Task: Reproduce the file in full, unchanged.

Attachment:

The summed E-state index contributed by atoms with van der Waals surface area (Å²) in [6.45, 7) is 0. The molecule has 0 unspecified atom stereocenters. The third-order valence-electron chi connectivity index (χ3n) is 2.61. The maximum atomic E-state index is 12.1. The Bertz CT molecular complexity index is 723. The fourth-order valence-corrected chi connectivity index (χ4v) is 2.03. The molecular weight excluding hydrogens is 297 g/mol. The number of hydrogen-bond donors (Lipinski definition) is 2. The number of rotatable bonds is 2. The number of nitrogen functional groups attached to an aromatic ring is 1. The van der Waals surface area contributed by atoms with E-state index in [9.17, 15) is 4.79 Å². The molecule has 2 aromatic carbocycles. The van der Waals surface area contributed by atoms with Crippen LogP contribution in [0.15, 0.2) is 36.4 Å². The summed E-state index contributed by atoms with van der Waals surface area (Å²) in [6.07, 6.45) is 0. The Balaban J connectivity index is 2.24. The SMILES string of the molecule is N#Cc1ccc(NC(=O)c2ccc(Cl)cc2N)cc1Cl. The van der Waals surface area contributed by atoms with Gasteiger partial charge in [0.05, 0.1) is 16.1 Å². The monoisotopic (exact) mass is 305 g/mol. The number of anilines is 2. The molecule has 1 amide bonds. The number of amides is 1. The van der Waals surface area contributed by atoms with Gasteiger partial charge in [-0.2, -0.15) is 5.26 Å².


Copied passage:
The summed E-state index contributed by atoms with van der Waals surface area (Å²) in [6.45, 7) is 0. The molecule has 0 unspecified atom stereocenters. The third-order valence-electron chi connectivity index (χ3n) is 2.61. The maximum atomic E-state index is 12.1. The Bertz CT molecular complexity index is 723. The fourth-order valence-corrected chi connectivity index (χ4v) is 2.03. The molecular weight excluding hydrogens is 297 g/mol. The number of hydrogen-bond donors (Lipinski definition) is 2. The number of rotatable bonds is 2. The number of nitrogen functional groups attached to an aromatic ring is 1. The van der Waals surface area contributed by atoms with E-state index in [9.17, 15) is 4.79 Å². The molecule has 2 aromatic carbocycles. The van der Waals surface area contributed by atoms with Crippen LogP contribution in [0.15, 0.2) is 36.4 Å². The summed E-state index contributed by atoms with van der Waals surface area (Å²) in [6.07, 6.45) is 0. The Balaban J connectivity index is 2.24. The SMILES string of the molecule is N#Cc1ccc(NC(=O)c2ccc(Cl)cc2N)cc1Cl. The van der Waals surface area contributed by atoms with Gasteiger partial charge in [0.05, 0.1) is 16.1 Å². The monoisotopic (exact) mass is 305 g/mol. The number of anilines is 2. The molecule has 1 amide bonds. The number of amides is 1. The van der Waals surface area contributed by atoms with Gasteiger partial charge in [-0.2, -0.15) is 5.26 Å².